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Speed and Power

So what are they and how do they work?

First there was the mechanical variable-resistance speed controllers, operated by a standard servo, which controlled the speed of the motor by ‘bleeding off’ unwanted power.

A contact on the end of a wiper arm moved across a coil of resistive wire like a rheostat, this was very wasteful in terms of battery power.

The modern electronic speed controller comes in two distinct types, depending upon the motor, that’s brushless and brushed.

There are two distinct parts to the inside of an ESC; the logic circuitry and the power circuitry. The logic components are the ones which are connected to the receiver via the 3-wire lead with a plug on the end.

The purpose of the logic circuitry is to detect and decode the signal coming from the receiver and to switch the high-speed, high-current semiconductors in the power circuit which control the speed and direction of the motor. The ESC manufacturer will state in the technical information the range of main motor battery voltages with which the ESC will cope, along with what should be a value for the maximum motor current (in Amps) which the ESC will handle under continuous operation. You should be guided by those two values when choosing your ESC, after first ascertaining the working voltage of the motor and its current consumption under load as described earlier.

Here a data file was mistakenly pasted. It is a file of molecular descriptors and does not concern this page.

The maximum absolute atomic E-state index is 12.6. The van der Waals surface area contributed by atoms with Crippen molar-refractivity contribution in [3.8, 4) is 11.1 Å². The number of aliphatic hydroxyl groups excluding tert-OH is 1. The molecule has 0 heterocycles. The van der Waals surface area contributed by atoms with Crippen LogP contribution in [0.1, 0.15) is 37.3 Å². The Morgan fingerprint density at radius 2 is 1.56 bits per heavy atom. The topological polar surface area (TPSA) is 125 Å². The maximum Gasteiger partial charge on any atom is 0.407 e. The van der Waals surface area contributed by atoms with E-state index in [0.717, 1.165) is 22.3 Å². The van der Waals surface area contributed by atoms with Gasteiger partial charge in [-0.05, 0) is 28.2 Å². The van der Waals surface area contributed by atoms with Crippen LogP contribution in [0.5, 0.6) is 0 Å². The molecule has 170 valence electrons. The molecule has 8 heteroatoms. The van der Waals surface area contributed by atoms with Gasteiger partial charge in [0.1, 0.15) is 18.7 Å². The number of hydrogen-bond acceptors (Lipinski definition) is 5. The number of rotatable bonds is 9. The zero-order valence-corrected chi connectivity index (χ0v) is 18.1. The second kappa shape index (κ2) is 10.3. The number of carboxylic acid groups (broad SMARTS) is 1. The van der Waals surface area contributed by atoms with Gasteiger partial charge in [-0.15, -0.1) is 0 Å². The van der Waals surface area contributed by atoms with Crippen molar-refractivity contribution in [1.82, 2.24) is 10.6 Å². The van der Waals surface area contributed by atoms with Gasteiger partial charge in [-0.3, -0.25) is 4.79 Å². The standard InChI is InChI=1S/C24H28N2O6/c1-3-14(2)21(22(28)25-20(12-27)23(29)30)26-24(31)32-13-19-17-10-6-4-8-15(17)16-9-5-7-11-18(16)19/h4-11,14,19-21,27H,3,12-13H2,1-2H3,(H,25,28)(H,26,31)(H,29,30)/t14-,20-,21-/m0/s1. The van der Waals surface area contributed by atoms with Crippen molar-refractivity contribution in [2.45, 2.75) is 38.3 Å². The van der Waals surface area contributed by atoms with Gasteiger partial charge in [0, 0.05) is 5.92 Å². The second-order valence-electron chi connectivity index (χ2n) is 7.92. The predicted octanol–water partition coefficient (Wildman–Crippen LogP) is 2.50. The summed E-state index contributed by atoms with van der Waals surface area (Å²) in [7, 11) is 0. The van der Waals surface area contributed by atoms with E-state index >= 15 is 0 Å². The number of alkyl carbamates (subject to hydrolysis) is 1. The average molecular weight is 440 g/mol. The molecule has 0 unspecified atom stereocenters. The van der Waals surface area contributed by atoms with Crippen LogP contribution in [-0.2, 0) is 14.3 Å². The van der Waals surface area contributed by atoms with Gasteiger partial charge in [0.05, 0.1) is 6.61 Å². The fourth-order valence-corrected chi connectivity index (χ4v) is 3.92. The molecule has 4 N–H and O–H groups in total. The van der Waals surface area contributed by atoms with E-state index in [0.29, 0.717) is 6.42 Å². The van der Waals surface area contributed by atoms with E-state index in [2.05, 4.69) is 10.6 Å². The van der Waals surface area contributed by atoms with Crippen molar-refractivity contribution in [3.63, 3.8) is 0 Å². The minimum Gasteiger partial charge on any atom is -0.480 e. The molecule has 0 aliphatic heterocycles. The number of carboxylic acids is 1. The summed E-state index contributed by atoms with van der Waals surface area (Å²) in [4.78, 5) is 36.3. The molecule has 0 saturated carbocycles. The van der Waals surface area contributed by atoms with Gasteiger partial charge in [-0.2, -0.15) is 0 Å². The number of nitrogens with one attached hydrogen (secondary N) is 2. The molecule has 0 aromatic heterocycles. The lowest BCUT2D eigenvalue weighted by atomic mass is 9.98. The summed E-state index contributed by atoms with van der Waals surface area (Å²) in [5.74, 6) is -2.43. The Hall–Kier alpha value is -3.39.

The power circuit connections of an ESC will always comprise a pair of thick battery cables. These are usually made in red and black, for positive and negative connections respectively. There will also be a pair of cables to connect with the motor terminals, often in blue and yellow, but be careful and check your instruction leaflet first. Brushless motor ESC’s have three motor wires. It doesn’t matter which way round you connect the motor wires to the motor, BUT the battery connections should NEVER be reversed. If you wish to reverse the direction in which the motor is rotating then just swap over the two wires from the ESC to the motor. For brushless motors swap over any two of the three motor wires.

The only other variable is whether or not the ESC contains a battery eliminator circuit. If it does, then you must NOT connect an additional power supply to the receiver. Some BEC-equipped ESC’s have a small slide-switch on a pair of thin wire leads. This usually controls the onward power from the internal BEC voltage regulator to the rest of the radio system and therefore serves as a radio ON/OFF switch. It does not control the power supply from the battery to the ESC, so I would recommend also fitting an addition high-current switch in the positive lead from the main battery to the ESC unless you are in the habit of disconnecting the battery physically each time you remove the model from the water. If you do disable the BEC for any reason, then leave the little switch in its ON position or you may find that the ESC doesn’t work. Check the ESC Instructions if this happens.

Always follow the manufactures instructions to avoid possible damage to the ESC unit.

This is just a basic guide to ESC, and I would recommend further research as to which is the best type for your model boat.